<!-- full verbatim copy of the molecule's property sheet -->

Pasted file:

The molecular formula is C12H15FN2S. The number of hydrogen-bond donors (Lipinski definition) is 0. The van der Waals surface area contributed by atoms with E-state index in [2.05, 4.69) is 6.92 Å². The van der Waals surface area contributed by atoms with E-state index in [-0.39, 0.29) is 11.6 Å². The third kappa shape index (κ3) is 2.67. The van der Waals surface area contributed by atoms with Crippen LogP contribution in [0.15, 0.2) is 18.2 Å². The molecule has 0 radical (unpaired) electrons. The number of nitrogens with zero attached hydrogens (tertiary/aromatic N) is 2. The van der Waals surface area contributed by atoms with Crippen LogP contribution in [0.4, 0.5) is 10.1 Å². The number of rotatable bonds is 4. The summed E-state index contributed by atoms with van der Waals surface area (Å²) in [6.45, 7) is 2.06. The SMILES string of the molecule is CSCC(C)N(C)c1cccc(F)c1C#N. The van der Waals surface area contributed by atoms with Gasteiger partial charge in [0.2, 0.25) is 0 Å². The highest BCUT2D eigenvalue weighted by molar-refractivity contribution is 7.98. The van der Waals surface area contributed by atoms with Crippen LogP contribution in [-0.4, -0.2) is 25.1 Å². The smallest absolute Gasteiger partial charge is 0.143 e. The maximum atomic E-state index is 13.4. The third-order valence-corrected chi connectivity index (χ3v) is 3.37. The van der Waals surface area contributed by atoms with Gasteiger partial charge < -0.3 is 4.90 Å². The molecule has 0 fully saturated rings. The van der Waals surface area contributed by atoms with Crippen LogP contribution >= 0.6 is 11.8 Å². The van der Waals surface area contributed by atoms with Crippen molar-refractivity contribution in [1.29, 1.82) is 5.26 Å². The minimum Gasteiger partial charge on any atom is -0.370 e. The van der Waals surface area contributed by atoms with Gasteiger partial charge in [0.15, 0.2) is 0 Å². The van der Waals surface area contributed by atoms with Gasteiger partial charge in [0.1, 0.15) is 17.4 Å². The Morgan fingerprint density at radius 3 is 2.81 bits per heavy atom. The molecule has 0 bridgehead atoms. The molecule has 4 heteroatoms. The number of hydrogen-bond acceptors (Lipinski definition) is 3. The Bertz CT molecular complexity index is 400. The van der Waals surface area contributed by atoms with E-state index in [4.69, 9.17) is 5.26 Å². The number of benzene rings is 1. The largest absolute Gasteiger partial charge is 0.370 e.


The molecular formula is C12H15FN2S. The number of hydrogen-bond donors (Lipinski definition) is 0. The van der Waals surface area contributed by atoms with E-state index in [2.05, 4.69) is 6.92 Å². The van der Waals surface area contributed by atoms with E-state index in [-0.39, 0.29) is 11.6 Å². The third kappa shape index (κ3) is 2.67. The van der Waals surface area contributed by atoms with Crippen LogP contribution in [0.15, 0.2) is 18.2 Å². The molecule has 0 radical (unpaired) electrons. The number of nitrogens with zero attached hydrogens (tertiary/aromatic N) is 2. The van der Waals surface area contributed by atoms with Crippen LogP contribution in [0.4, 0.5) is 10.1 Å². The number of rotatable bonds is 4. The summed E-state index contributed by atoms with van der Waals surface area (Å²) in [6.45, 7) is 2.06. The SMILES string of the molecule is CSCC(C)N(C)c1cccc(F)c1C#N. The van der Waals surface area contributed by atoms with Gasteiger partial charge in [0.2, 0.25) is 0 Å². The highest BCUT2D eigenvalue weighted by molar-refractivity contribution is 7.98. The van der Waals surface area contributed by atoms with Crippen LogP contribution in [-0.4, -0.2) is 25.1 Å². The smallest absolute Gasteiger partial charge is 0.143 e. The maximum atomic E-state index is 13.4. The third-order valence-corrected chi connectivity index (χ3v) is 3.37. The van der Waals surface area contributed by atoms with Gasteiger partial charge < -0.3 is 4.90 Å². The molecule has 0 fully saturated rings. The van der Waals surface area contributed by atoms with Crippen LogP contribution >= 0.6 is 11.8 Å². The van der Waals surface area contributed by atoms with Crippen molar-refractivity contribution in [1.29, 1.82) is 5.26 Å². The minimum Gasteiger partial charge on any atom is -0.370 e. The van der Waals surface area contributed by atoms with Gasteiger partial charge in [0.15, 0.2) is 0 Å². The van der Waals surface area contributed by atoms with Gasteiger partial charge in [0.1, 0.15) is 17.4 Å². The Morgan fingerprint density at radius 3 is 2.81 bits per heavy atom. The molecule has 0 bridgehead atoms. The molecule has 4 heteroatoms. The number of hydrogen-bond acceptors (Lipinski definition) is 3. The Bertz CT molecular complexity index is 400. The van der Waals surface area contributed by atoms with E-state index in [4.69, 9.17) is 5.26 Å². The number of benzene rings is 1. The largest absolute Gasteiger partial charge is 0.370 e.